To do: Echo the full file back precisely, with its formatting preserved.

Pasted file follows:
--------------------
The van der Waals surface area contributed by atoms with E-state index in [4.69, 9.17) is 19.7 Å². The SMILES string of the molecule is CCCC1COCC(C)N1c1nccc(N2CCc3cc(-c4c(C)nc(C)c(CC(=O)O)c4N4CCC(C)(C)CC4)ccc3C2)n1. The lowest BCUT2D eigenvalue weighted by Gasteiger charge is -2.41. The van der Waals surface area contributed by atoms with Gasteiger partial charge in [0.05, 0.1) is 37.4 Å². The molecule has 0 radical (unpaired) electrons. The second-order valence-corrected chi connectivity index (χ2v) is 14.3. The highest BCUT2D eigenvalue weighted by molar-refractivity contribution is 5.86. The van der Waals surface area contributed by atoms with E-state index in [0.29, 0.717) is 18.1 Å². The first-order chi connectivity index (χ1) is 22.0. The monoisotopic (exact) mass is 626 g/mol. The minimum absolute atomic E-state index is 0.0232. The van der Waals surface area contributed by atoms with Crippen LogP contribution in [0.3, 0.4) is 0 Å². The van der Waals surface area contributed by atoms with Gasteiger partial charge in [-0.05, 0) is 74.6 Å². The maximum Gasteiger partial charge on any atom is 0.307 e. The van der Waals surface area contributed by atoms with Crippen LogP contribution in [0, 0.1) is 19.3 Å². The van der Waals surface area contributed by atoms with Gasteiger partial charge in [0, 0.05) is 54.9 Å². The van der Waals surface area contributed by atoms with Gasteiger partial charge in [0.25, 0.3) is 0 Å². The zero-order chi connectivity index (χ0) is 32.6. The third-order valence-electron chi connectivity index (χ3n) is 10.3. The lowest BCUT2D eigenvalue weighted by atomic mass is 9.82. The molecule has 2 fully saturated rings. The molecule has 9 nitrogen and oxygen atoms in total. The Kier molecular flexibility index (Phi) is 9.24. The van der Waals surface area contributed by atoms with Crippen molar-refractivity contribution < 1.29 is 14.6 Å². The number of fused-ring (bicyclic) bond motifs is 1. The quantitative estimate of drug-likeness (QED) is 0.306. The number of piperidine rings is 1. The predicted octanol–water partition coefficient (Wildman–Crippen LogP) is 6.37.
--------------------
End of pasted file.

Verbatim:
The van der Waals surface area contributed by atoms with E-state index in [4.69, 9.17) is 19.7 Å². The SMILES string of the molecule is CCCC1COCC(C)N1c1nccc(N2CCc3cc(-c4c(C)nc(C)c(CC(=O)O)c4N4CCC(C)(C)CC4)ccc3C2)n1. The lowest BCUT2D eigenvalue weighted by Gasteiger charge is -2.41. The van der Waals surface area contributed by atoms with Gasteiger partial charge in [0.05, 0.1) is 37.4 Å². The molecule has 0 radical (unpaired) electrons. The second-order valence-corrected chi connectivity index (χ2v) is 14.3. The highest BCUT2D eigenvalue weighted by molar-refractivity contribution is 5.86. The van der Waals surface area contributed by atoms with E-state index in [0.29, 0.717) is 18.1 Å². The first-order chi connectivity index (χ1) is 22.0. The monoisotopic (exact) mass is 626 g/mol. The minimum absolute atomic E-state index is 0.0232. The van der Waals surface area contributed by atoms with Crippen LogP contribution in [0.3, 0.4) is 0 Å². The van der Waals surface area contributed by atoms with Gasteiger partial charge in [-0.05, 0) is 74.6 Å². The maximum Gasteiger partial charge on any atom is 0.307 e. The van der Waals surface area contributed by atoms with Crippen LogP contribution in [0, 0.1) is 19.3 Å². The van der Waals surface area contributed by atoms with Gasteiger partial charge in [0, 0.05) is 54.9 Å². The van der Waals surface area contributed by atoms with Gasteiger partial charge in [0.25, 0.3) is 0 Å². The zero-order chi connectivity index (χ0) is 32.6. The third-order valence-electron chi connectivity index (χ3n) is 10.3. The lowest BCUT2D eigenvalue weighted by atomic mass is 9.82. The molecule has 2 fully saturated rings. The molecule has 9 nitrogen and oxygen atoms in total. The Kier molecular flexibility index (Phi) is 9.24. The van der Waals surface area contributed by atoms with Crippen molar-refractivity contribution < 1.29 is 14.6 Å². The number of fused-ring (bicyclic) bond motifs is 1. The quantitative estimate of drug-likeness (QED) is 0.306. The number of piperidine rings is 1. The predicted octanol–water partition coefficient (Wildman–Crippen LogP) is 6.37.